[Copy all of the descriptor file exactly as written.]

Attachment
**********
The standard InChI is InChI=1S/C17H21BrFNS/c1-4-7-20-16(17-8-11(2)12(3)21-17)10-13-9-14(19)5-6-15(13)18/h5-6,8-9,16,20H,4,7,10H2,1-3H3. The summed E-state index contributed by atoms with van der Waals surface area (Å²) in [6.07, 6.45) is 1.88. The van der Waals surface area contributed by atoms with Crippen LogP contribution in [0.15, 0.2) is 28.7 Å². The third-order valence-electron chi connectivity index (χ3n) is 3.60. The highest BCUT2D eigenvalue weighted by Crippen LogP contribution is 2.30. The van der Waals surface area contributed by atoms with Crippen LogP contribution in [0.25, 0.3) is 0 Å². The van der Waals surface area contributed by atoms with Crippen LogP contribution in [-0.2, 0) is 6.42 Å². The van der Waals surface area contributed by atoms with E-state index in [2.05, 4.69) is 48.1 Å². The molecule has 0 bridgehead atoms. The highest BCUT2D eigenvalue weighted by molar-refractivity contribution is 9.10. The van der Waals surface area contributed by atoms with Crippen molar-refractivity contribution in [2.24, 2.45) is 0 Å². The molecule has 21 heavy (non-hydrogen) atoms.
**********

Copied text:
The standard InChI is InChI=1S/C17H21BrFNS/c1-4-7-20-16(17-8-11(2)12(3)21-17)10-13-9-14(19)5-6-15(13)18/h5-6,8-9,16,20H,4,7,10H2,1-3H3. The summed E-state index contributed by atoms with van der Waals surface area (Å²) in [6.07, 6.45) is 1.88. The van der Waals surface area contributed by atoms with Crippen LogP contribution in [0.15, 0.2) is 28.7 Å². The third-order valence-electron chi connectivity index (χ3n) is 3.60. The highest BCUT2D eigenvalue weighted by Crippen LogP contribution is 2.30. The van der Waals surface area contributed by atoms with Crippen LogP contribution in [0.25, 0.3) is 0 Å². The van der Waals surface area contributed by atoms with Crippen LogP contribution in [-0.2, 0) is 6.42 Å². The van der Waals surface area contributed by atoms with E-state index in [2.05, 4.69) is 48.1 Å². The molecule has 0 bridgehead atoms. The highest BCUT2D eigenvalue weighted by molar-refractivity contribution is 9.10. The van der Waals surface area contributed by atoms with Crippen molar-refractivity contribution in [2.24, 2.45) is 0 Å². The molecule has 21 heavy (non-hydrogen) atoms.